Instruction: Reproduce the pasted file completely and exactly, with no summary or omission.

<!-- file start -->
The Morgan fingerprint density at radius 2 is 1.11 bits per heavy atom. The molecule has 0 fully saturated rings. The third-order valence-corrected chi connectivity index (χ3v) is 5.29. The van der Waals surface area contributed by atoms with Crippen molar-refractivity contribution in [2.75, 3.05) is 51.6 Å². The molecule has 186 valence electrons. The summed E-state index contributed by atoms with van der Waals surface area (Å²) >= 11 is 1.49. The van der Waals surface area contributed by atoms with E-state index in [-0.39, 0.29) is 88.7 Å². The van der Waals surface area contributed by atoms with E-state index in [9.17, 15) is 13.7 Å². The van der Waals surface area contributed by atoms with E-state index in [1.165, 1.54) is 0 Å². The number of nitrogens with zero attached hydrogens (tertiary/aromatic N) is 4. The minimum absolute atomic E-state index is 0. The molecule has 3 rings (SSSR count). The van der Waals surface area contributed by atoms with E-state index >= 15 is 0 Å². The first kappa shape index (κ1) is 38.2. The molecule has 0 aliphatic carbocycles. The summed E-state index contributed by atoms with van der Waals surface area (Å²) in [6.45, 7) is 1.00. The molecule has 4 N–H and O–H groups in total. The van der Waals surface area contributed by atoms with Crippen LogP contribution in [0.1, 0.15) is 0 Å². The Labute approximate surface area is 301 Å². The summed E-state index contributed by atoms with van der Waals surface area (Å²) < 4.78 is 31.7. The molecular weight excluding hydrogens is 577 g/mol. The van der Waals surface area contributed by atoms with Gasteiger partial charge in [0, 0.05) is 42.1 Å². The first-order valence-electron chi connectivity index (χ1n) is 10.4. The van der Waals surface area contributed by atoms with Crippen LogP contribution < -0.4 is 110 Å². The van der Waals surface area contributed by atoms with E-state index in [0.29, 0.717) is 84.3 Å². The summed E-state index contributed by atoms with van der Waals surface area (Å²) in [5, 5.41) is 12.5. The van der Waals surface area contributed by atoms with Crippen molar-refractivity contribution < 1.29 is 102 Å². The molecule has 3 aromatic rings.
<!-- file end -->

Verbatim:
The Morgan fingerprint density at radius 2 is 1.11 bits per heavy atom. The molecule has 0 fully saturated rings. The third-order valence-corrected chi connectivity index (χ3v) is 5.29. The van der Waals surface area contributed by atoms with Crippen molar-refractivity contribution in [2.75, 3.05) is 51.6 Å². The molecule has 186 valence electrons. The summed E-state index contributed by atoms with van der Waals surface area (Å²) >= 11 is 1.49. The van der Waals surface area contributed by atoms with E-state index in [-0.39, 0.29) is 88.7 Å². The van der Waals surface area contributed by atoms with E-state index in [9.17, 15) is 13.7 Å². The van der Waals surface area contributed by atoms with E-state index in [1.165, 1.54) is 0 Å². The number of nitrogens with zero attached hydrogens (tertiary/aromatic N) is 4. The minimum absolute atomic E-state index is 0. The molecule has 3 rings (SSSR count). The van der Waals surface area contributed by atoms with E-state index >= 15 is 0 Å². The first kappa shape index (κ1) is 38.2. The molecule has 0 aliphatic carbocycles. The summed E-state index contributed by atoms with van der Waals surface area (Å²) in [6.45, 7) is 1.00. The molecule has 4 N–H and O–H groups in total. The van der Waals surface area contributed by atoms with Crippen LogP contribution in [0.1, 0.15) is 0 Å². The Labute approximate surface area is 301 Å². The summed E-state index contributed by atoms with van der Waals surface area (Å²) < 4.78 is 31.7. The molecular weight excluding hydrogens is 577 g/mol. The van der Waals surface area contributed by atoms with Gasteiger partial charge in [0, 0.05) is 42.1 Å². The first-order valence-electron chi connectivity index (χ1n) is 10.4. The van der Waals surface area contributed by atoms with Crippen LogP contribution < -0.4 is 110 Å². The van der Waals surface area contributed by atoms with E-state index in [0.29, 0.717) is 84.3 Å². The summed E-state index contributed by atoms with van der Waals surface area (Å²) in [5, 5.41) is 12.5. The van der Waals surface area contributed by atoms with Crippen molar-refractivity contribution < 1.29 is 102 Å². The molecule has 3 aromatic rings.